Breaking through in an automated recruitment world

Breaking through in an automated recruitment world

It’s a good idea to take a few minutes before submitting your resume to identify who will be the first set of eyes to read your resume in the initial screening for the hiring organization.

For example, are you applying through a recruitment consultant, corporate recruiter, ATS (Applicant Tracking System) software, Hiring Manager, Owner or CEO?

Depending on what you are applying for and who you are applying to, I’d recommend tweaking your presentation accordingly. A lot of applicant tracking systems and recruiting software are designed to parse resumes and search for key words or phrases that are usually included in a job description.

If that industry phrase, key word or specific experience identifier is not included in your resume, the chances of making it to the hiring manager’s desk are stacked against you.

Spelling and Grammar: Proofread, Proofread, Proofread. Spelling mistakes and grammatical errors are one of the easiest ways to red flag yourself right out of the gates (if not completely disqualify you from the process).

I’ve recently had a client disqualify an industry experienced candidate on spelling alone even after a great first interview. The position he was interviewing for relied on professional written communication.

Fonts and Formats: For the most part, stay away from abstract resume formats and fonts that could also potentially disqualify your candidacy.

From the research I’ve done along with agency and corporate recruitment consultants I’ve spoken with, the staple “go-to” formats (for resumes at least) are Times New Roman (12pt) or Arial (11pt or 12pt). Garamond, Georgia and Verdana are also easily read without taking the focus off the actual content of a CV.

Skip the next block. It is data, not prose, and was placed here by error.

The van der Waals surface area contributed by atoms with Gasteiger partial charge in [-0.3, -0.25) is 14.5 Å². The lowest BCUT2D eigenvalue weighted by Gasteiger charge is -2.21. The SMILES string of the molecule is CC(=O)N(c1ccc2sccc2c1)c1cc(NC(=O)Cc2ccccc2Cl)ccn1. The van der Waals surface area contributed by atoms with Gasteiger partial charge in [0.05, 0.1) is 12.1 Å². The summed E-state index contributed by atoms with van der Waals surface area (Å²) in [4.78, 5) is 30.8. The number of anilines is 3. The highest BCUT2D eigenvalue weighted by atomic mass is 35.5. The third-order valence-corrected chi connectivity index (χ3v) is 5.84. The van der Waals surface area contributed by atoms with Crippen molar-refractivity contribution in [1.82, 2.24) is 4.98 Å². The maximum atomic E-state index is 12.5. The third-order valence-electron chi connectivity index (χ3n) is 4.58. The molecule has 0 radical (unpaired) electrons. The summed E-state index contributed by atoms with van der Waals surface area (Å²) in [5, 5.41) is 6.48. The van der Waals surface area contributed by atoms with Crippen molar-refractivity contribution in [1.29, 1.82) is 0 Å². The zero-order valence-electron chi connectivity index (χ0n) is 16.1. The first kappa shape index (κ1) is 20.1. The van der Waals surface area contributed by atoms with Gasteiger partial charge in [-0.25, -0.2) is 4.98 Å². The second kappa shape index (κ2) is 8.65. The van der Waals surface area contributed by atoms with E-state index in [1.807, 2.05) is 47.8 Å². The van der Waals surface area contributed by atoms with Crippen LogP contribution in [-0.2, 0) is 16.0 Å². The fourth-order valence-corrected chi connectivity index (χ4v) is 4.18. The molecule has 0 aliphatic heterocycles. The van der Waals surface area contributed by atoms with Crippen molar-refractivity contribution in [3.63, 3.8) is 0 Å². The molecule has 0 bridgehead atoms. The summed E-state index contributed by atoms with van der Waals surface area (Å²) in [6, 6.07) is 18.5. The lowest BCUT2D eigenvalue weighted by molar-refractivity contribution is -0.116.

Clear, legible and professional are the biggest reasons to select a font for a majority of resumes.

Online assessments and corporate questionnaires: This can be very tricky, and I’ve seen organizations hire individuals who have previously failed a corporate online questionnaire.

Although the recruitment and candidate screening world is turning more and more to 3rd party data and analytics, an online assessment is a tool that many larger organizations still utilize in their initial recruitment process.

The only advice I’d give here is to be honest and to complete the entire test. As mentioned, I have had a client hire a candidate whom I’d introduced and who did not pass the standard corporate online assessment, but the hiring organization still found a way to hire her based on her experience and attitude.

There are many ways to improve your presentation but so many ways disqualify a potential candidate before making it to that all important first interview.

Hopefully these few pieces of advice can assist in getting you to the human interaction part of the recruitment process.

Written by: Sean Casey

Our Offices


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